aaGapsToDNA.pl [-t geneticCodeTbl] alignedAASeq dnaSeq
When you are doing multiple sequence alignment, you may want to adjust the alignment with the amino acid sequences, and insert the corresponding gaps to DNA sequences. This script takes two filenames of FASTA files as the input: the first file (alignedAAseq) is aligned amino acid sequences (gaps are indicated by '-' in this file), and the second file is the corresponding DNA sequences WITHOUT any gaps. The resulting aligned DNA sequences are printed out to STDOUT, so you can capture the output by '>':
aaGapsToDNA.pl alignedAASeq.fasta dnaSeq.fasta > alignedDNA.fasta
If you need another translation table, create a file (say mtCodeTbl.txt), and give the name of this file as the argument to option -t:
aaGapsToDNA.pl -t mtCodeTbl.txt alignedAASeq.fasta dnaSeq.fasta > alignedDNA.fasta
The format of translation table file follows NCBI (e.g. this). For example, you can put the following to a file for the Invertebrate Mitochondrial Code
AAs = FFLLSSSSYY**CCWWLLLLPPPPHHQQRRRRIIMMTTTTNNKKSSSSVVVVAAAADDEEGGGG Starts = ---M----------------------------MMMM---------------M------------ Base1 = TTTTTTTTTTTTTTTTCCCCCCCCCCCCCCCCAAAAAAAAAAAAAAAAGGGGGGGGGGGGGGGG Base2 = TTTTCCCCAAAAGGGGTTTTCCCCAAAAGGGGTTTTCCCCAAAAGGGGTTTTCCCCAAAAGGGG Base3 = TCAGTCAGTCAGTCAGTCAGTCAGTCAGTCAGTCAGTCAGTCAGTCAGTCAGTCAGTCAGTCAG
fastaConcat.pl seq1.fasta seq2.fasta seq3.fasta ...This script takes several fasta files as the input, and make concatenated sequences for each sample. Each file should contain the same number of samples in the same order. You could specify at least two filenames.
>seq1 AAAAAA >seq2 TTT >seq3 GGGGseq2.fasta:
>seq1 TT >seq2 GG >seq3 CCThen
fastaConcat.pl seq1.fasta seq2.fasta > out.fastacreates out.fasta:
>seq1 AAAAAATT >seq2 TTTGG >seq3 GGGGCCRequires: Bioperl
fastaMissingChar.pl [-m char] [fastaFileName1 ...]Print out the name of sequences with characters other than ATGC-. If -m is specified, the ambiguous characters are repleced with the specified character. e.g. -m '?' will place ? to the ambigous characters. If multiple files are given, sequences in all files are marged. If no argument is given, it will take STDIN as the input.
>seq1 ATGCNGGXX >seq2 AAAA--AAThen following command
fastaMissingChar.pl in.fastaprints out the name of sequences with nonstandard characters, and the nonstandard characters:
fastaMissingChar.pl -m '?' in.fasta > clean.fastacreates following clean.fasta:
>seq1 ATGC?GG?? >seq2 AAAA--AARequires: Bioperl
fastaSortByName.pl [-r] [-g] [fastaFileName1 ...]Sort FASTA sequences alphabetically by names. If multiple files are given, sequences in all files are marged before sorting. If no argument is given, it will take STDIN as the input.
-r option will sort in reverse order.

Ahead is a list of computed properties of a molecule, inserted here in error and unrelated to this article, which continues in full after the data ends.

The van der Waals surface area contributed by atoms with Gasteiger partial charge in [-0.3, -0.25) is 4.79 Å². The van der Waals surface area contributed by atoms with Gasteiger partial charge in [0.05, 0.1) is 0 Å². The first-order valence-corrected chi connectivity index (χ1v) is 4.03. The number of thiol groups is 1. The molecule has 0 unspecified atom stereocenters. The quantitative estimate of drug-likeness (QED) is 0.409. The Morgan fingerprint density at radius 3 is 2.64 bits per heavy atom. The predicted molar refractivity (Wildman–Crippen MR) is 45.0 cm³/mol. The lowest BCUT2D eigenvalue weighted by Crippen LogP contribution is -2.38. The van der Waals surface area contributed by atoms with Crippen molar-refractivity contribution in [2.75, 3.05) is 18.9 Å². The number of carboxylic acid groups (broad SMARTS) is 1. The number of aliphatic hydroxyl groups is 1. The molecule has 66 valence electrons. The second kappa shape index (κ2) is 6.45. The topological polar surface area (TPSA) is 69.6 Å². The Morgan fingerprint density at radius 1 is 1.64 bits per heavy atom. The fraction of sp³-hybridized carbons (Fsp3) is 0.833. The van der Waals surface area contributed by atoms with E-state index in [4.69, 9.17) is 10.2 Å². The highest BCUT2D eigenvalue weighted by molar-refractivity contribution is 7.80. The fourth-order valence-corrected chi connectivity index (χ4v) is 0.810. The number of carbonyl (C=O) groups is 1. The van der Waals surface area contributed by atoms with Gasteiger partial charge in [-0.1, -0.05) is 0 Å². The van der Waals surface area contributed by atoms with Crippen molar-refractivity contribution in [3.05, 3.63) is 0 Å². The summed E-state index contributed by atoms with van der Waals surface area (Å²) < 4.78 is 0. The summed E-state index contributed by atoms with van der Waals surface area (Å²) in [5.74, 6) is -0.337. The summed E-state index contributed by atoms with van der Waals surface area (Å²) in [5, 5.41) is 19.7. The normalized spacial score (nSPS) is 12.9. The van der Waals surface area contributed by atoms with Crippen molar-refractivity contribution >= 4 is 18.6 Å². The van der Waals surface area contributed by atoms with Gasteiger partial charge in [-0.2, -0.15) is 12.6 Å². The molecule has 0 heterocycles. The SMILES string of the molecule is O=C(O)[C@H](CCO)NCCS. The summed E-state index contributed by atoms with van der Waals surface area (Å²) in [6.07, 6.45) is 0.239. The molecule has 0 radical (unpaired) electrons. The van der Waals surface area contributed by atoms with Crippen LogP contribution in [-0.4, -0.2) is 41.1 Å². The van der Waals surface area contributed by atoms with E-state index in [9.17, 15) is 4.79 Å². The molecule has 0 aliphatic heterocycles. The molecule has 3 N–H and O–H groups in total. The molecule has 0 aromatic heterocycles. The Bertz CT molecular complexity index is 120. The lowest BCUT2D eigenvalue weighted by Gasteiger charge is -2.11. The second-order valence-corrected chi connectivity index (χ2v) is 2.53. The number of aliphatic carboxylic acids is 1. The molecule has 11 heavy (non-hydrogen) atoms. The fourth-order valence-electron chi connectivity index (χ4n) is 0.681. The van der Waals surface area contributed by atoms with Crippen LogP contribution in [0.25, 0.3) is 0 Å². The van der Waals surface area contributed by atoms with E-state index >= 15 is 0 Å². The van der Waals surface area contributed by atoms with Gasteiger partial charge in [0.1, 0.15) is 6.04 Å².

-g option will remove all gap characters ('-') from the sequence data.
selectSeqs.pl [-hvp] -f seqNamesFile [fastaFile]or
selectSeqs.pl [-hv] -m 'pattern' [fastaFile]or
selectSeqs.pl [-hv] -n 'i,j,k' [fastaFile]
If -p (pattern) is specified in addition to -f seqNamesFile, each line of the file (seqNamesFile) can contains a pattern (Perl-style regular expresion, e.g., '^seq-(lion|cat)-\d+-[FR]'). -p can be specified only with -f.
>cat AAA >tiger TTT >lion GGG >panther CCCSelect the sequence, whose name starts from 't' or 'l'.
selectSeqs.pl -m '^[tl]' input.fasta > selected.fastaThen, selected.fasta contains:
>tiger TTT >lion GGGYou can get the same results by
selectSeqs.pl -n '2,3' input.fasta > selected.fasta
selectSites.pl [-hg] [-n replacementChar] -x n [-s siteList] [-f siteListFile] -r [1,2,3]] [-cd] [-i splicingData] fastaFileThis script has lots of options, so I illustrate the usage by examples.
>seq1 TAGTACTA-CCC---GGG >seq2 T-GTGCTA-CCC---GAG >seq3 TACCACTA-CCC---AAA
selectSite.pl -s '1-3,4,10-' input.fasta >seq1 TAGTCCC---GGG >seq2 T-GTCCC---GAG >seq3 TACCCCC---AAAOpen-ended ranges can be used as with the above example. If you use -s '-5', it will select the first 5 sites.
selectSites.pl -g -s '1-3,4,10-' input.fasta >seq1 TAGT-----CCC---GGG >seq2 T-GT-----CCC---GAG >seq3 TACC-----CCC---AAA
selectSites.pl -n 'N' -s '1-3' input.fasta >seq1 TAGNNNNNNNNNNNNNNN >seq2 T-GNNNNNNNNNNNNNNN >seq3 TACNNNNNNNNNNNNNNN
selectSites.pl -f siteFile input.fastaThe content of siteFile:
1-3, 4, 10- # also you can add comments after '#'You can use spaces, comma, tab, or new-line as the delimiter of site numbers. However, do not include spaces within a range. 1 - 3 is NOT ok, use 1-3 without spaces around '-'.
selectSites.pl -s '-6' -d input.fasta >seq1 TA-CCC---GGG >seq2 TA-CCC---GAG >seq3 TA-CCC---AAAFirst 6 sites are deleted. You can combine this -d flag with -g or -n, too.
selectSites.pl -s '7-' -x 1 input.fasta >seq1 TACCCGGG >seq2 TACCCGAG >seq3 TACCCAAAThe above command select sites 7 to the end, and then remove the sites 9 and 13-15, where all sequences have gaps.
If you use -x 3, instead of -x 1, codon frames are preserved, and it removes the codon sites with 1st, 2nd, and 3rd positions are all gaps. Note that the site 9 is not removed below: